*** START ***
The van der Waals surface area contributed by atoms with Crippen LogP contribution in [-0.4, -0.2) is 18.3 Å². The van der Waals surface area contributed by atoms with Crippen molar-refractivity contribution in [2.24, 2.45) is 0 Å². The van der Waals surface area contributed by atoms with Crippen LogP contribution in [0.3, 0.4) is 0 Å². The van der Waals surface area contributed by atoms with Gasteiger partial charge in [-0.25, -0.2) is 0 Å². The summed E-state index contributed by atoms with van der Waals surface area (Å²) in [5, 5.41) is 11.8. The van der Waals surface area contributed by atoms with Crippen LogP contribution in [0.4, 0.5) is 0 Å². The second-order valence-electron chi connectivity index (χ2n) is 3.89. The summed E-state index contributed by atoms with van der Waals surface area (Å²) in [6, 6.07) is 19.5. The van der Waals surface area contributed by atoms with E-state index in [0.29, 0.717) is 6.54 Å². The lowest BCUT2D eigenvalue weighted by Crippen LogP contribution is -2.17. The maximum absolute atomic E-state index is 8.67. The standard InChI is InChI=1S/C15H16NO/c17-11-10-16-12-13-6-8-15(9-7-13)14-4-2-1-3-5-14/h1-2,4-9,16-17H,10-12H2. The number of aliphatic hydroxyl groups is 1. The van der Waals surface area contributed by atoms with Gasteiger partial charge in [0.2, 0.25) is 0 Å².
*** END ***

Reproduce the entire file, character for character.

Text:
The van der Waals surface area contributed by atoms with Crippen LogP contribution in [-0.4, -0.2) is 18.3 Å². The van der Waals surface area contributed by atoms with Crippen molar-refractivity contribution in [2.24, 2.45) is 0 Å². The van der Waals surface area contributed by atoms with Crippen LogP contribution in [0.3, 0.4) is 0 Å². The van der Waals surface area contributed by atoms with Gasteiger partial charge in [-0.25, -0.2) is 0 Å². The summed E-state index contributed by atoms with van der Waals surface area (Å²) in [5, 5.41) is 11.8. The van der Waals surface area contributed by atoms with Crippen LogP contribution in [0.4, 0.5) is 0 Å². The second-order valence-electron chi connectivity index (χ2n) is 3.89. The summed E-state index contributed by atoms with van der Waals surface area (Å²) in [6, 6.07) is 19.5. The van der Waals surface area contributed by atoms with E-state index in [0.29, 0.717) is 6.54 Å². The lowest BCUT2D eigenvalue weighted by Crippen LogP contribution is -2.17. The maximum absolute atomic E-state index is 8.67. The standard InChI is InChI=1S/C15H16NO/c17-11-10-16-12-13-6-8-15(9-7-13)14-4-2-1-3-5-14/h1-2,4-9,16-17H,10-12H2. The number of aliphatic hydroxyl groups is 1. The van der Waals surface area contributed by atoms with Gasteiger partial charge in [0.2, 0.25) is 0 Å².